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Kenya

89pc of Kenyan Hotels had Resumed Business by September – CBK

NAIROBI, Kenya, Oct 15-Eighty-nine percent of hotels in Kenya had resumed operation by September, reflecting the continued easing of COVID-19 restrictions and increased compliance with the health protocols, new data shows.

According to the Central Bank of Kenya Market Perception Survey conducted between September 21 and 23, the industry was recovering from the harsh economic environment occasioned by the coronavirus pandemic where only 35 percent of the hotels were operating in May.

As a result, the average bed occupancy improved to 24 percent of the total bed capacity in September from its lowest levels of 10 percent in May, largely reflecting the lifting of travel restrictions in and out of Nairobi and Mombasa, and resumption of international flights.

However, employment in the sector still remains a concern,  with hotel respondents in the latest study indicating that they expect to maintain fewer employees to cut labour costs due to low business volumes,  indicating that most staff members remained on unpaid leave, while other sectors remained cautious about rehiring, preferring to maintain their numbers as they gauge the impact of the current economic situation.

The hospitality sector has been one of the hard hit by the pandemic where the respondents attributed the decline in employment between March and May to hotel closures during the period due to low business activity following the implementation of COVID-19 movement restrictions and containment measures.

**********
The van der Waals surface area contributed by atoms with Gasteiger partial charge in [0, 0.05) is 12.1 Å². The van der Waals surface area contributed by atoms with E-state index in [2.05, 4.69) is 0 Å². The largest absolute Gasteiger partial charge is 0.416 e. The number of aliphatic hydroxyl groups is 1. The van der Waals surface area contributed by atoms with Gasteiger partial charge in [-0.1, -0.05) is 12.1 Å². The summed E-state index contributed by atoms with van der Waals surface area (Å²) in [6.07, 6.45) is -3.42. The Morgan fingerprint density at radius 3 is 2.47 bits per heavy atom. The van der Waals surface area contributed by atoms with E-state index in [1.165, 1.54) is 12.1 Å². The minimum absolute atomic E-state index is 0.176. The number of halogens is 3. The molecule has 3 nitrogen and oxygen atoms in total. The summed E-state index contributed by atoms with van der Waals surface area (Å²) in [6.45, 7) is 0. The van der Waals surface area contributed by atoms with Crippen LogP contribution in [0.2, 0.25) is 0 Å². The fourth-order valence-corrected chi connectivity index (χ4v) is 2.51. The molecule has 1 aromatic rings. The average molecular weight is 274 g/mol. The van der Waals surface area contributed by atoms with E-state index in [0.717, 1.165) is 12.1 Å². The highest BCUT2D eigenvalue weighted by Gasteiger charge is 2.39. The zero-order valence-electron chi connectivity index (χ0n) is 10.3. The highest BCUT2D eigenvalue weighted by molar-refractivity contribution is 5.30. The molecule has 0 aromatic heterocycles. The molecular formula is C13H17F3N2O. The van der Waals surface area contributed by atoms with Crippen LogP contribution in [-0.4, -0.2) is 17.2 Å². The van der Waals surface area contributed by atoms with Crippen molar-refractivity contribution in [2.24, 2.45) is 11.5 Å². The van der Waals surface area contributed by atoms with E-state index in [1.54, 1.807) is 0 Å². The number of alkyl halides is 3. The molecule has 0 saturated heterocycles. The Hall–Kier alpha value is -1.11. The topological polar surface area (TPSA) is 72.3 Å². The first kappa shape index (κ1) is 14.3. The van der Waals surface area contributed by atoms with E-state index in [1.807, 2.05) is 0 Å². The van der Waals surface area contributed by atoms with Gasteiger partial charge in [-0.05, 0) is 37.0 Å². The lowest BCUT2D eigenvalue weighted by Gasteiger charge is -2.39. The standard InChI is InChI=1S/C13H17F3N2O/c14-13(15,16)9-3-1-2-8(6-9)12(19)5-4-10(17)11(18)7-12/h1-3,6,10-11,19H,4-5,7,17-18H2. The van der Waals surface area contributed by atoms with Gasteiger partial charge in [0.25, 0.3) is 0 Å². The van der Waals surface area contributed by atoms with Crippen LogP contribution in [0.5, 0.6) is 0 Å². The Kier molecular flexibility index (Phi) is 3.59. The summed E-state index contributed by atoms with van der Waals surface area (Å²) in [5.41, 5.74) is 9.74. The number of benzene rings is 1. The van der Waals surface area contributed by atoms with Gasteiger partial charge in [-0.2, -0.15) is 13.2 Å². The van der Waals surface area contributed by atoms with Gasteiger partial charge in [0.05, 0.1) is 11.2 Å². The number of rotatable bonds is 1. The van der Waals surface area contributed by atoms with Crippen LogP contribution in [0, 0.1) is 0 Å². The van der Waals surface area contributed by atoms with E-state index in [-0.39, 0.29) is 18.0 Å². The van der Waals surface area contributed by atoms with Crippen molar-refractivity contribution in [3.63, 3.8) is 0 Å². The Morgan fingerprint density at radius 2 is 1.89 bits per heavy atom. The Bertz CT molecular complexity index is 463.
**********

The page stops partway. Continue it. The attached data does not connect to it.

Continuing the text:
“Nonetheless, a majority of the hotels indicated that the reduced employees mainly reflected furloughs and postponement of employment contract renewals,” reads CBK report.

At the same time, the study projected that 58 percent of hotels expect to resume normal levels of operations by end of 2021.

“This comprised 21 percent in the fourth quarter of 2020 and 37 percent in 2021,” CBK added.

Nairobi hotels mainly cited the expected increase in conference activities following the resumption of international flights and easing of COVID-19 restrictions.

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However, a few hotels indicated that the main impediment to their resumption of normal operations was high costs of compliance with the required health protocols amid low business revenues.

Consequently, an average of 42 percent of hotels, 36 percent in Nairobi and 48 percent in the rest of the country were uncertain on when they expect to attain normal operations, citing dependence on how the pandemic evolves.

 

 

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